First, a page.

This film, about a woman who’s attacked and then gets revenge on her assailants, bears the dubious honor of being called “the worst movie of all time” by the late, great critic Roger Ebert. While there’s debate over the artistic and moral value of “I Spit on Your Grave,” it’s undeniably a difficult watch. The film's graphic content got it banned in many countries, such as Iceland, Ireland, Norway, China, Singapore, Thailand, and West Germany. It was also banned in Canada until the ‘90s, as well as for seven years in Australia. The original title was “Day of the Woman,” which doesn’t quite indicate how shocking it truly is.

#7: “Cannibal Holocaust” (1980)

Multiple Countries
With a title like this, you know not to choose it for family movie night. An early example of found-footage horror, “Cannibal Holocaust” details the search for an American documentary crew that goes missing in the Amazon rainforest. The film sparked intense controversy for its actual depictions of animal deaths and graphic violence. It was so convincing, that the director, Ruggero Deodato, was charged with murder, which he was later cleared of. But the film still received bans around the world, including in Italy, Norway, Australia, New Zealand, and the United States. Some of these bans have been lifted, but "Cannibal Holocaust" remains one of the hardest movies to endure.

#6: “The Last House on the Left” (1972)

The UK
Director Wes Craven was responsible for two of the most famous horror series of all time. But his career started with a movie so unsettling, it makes those other films look like kid stuff. “The Last House on the Left,” a horror take on Ingmar Bergman’s “The Virgin Spring,” tells the harrowing story of parents seeking revenge on their daughter’s killers. The results are brutal, and the film sparked plenty of controversy. In the UK, the British Board of Film Censors declined to give it a certification, resulting in its ban. In 2002, a modified version of the film earned an “18” certificate, while the uncensored version was released in 2008. We’ll stick with “Scream,” thanks.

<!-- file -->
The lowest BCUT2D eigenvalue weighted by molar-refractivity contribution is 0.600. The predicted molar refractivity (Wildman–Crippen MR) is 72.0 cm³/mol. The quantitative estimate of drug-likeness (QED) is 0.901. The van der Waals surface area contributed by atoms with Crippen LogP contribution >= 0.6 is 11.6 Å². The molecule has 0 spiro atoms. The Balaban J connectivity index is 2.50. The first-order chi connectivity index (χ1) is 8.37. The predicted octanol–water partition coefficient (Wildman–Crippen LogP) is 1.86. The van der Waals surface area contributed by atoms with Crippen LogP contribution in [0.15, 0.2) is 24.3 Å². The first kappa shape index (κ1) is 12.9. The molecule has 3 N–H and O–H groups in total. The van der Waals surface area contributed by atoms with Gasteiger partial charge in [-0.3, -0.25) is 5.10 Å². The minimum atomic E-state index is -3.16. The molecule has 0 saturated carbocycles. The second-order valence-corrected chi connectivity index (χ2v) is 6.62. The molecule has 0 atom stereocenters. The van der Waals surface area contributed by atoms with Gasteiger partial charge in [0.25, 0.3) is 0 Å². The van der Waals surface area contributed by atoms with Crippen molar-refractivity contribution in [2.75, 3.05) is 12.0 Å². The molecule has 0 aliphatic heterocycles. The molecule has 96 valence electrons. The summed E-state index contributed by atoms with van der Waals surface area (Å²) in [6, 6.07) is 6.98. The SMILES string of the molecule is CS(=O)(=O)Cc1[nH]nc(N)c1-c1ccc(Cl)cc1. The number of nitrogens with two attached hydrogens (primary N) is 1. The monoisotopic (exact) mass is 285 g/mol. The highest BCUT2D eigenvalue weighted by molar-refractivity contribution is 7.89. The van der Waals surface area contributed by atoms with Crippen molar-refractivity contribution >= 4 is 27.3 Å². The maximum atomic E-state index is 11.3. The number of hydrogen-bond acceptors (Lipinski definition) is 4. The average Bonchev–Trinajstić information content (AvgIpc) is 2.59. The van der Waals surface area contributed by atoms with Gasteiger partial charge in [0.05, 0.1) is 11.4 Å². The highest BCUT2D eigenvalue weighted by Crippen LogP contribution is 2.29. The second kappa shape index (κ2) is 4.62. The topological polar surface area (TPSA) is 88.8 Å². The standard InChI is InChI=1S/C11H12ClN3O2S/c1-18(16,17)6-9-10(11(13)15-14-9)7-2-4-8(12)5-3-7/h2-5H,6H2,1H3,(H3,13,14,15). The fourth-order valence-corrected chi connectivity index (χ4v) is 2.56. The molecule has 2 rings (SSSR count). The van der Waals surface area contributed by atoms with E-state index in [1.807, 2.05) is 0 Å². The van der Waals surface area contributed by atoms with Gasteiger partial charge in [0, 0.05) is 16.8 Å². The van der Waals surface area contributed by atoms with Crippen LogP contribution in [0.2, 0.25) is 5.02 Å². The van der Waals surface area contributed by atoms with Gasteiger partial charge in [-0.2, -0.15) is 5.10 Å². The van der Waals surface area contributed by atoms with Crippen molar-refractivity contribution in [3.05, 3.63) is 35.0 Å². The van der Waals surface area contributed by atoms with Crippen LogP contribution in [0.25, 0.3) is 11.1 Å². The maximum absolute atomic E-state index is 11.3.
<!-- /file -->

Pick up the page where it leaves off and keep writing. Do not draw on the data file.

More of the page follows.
#5: “Hostel: Part II” (2007)

Multiple Countries
Some horror movies almost seem like they’re trying to convince you to avoid travel at all costs. The first “Hostel” is a gruesome depiction of American tourists being tortured overseas, and the second film went even further in terms of depravity. As a result, many countries have been hostile toward “Hostel: Part II.” Eli Roth’s sequel has been banned/censored in multiple countries, including New Zealand, Germany, and Malaysia, and it’s pretty incredible to think it even played in American multiplexes. Four years later, “Hostel: Part III” was released straight to video, and attracted far less negative attention.